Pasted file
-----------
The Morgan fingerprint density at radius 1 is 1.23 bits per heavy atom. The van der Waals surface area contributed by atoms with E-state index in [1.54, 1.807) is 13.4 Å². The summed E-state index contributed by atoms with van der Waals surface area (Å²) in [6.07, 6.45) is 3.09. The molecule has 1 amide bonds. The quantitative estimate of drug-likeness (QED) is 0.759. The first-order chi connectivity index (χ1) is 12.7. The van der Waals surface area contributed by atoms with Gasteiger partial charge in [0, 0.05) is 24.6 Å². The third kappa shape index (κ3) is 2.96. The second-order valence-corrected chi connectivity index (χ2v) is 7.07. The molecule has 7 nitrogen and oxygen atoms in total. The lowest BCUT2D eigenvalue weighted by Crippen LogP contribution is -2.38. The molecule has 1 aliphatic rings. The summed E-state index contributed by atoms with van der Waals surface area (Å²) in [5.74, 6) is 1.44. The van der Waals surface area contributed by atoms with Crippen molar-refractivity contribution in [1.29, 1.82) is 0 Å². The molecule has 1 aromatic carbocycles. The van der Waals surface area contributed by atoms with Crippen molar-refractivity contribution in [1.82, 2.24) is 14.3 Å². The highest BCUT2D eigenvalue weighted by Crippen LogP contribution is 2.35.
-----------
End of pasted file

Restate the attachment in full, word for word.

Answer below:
The Morgan fingerprint density at radius 1 is 1.23 bits per heavy atom. The van der Waals surface area contributed by atoms with E-state index in [1.54, 1.807) is 13.4 Å². The summed E-state index contributed by atoms with van der Waals surface area (Å²) in [6.07, 6.45) is 3.09. The molecule has 1 amide bonds. The quantitative estimate of drug-likeness (QED) is 0.759. The first-order chi connectivity index (χ1) is 12.7. The van der Waals surface area contributed by atoms with Gasteiger partial charge in [0, 0.05) is 24.6 Å². The third kappa shape index (κ3) is 2.96. The second-order valence-corrected chi connectivity index (χ2v) is 7.07. The molecule has 7 nitrogen and oxygen atoms in total. The lowest BCUT2D eigenvalue weighted by Crippen LogP contribution is -2.38. The molecule has 1 aliphatic rings. The summed E-state index contributed by atoms with van der Waals surface area (Å²) in [5.74, 6) is 1.44. The van der Waals surface area contributed by atoms with Crippen molar-refractivity contribution in [1.29, 1.82) is 0 Å². The molecule has 1 aromatic carbocycles. The van der Waals surface area contributed by atoms with Crippen molar-refractivity contribution in [1.82, 2.24) is 14.3 Å². The highest BCUT2D eigenvalue weighted by Crippen LogP contribution is 2.35.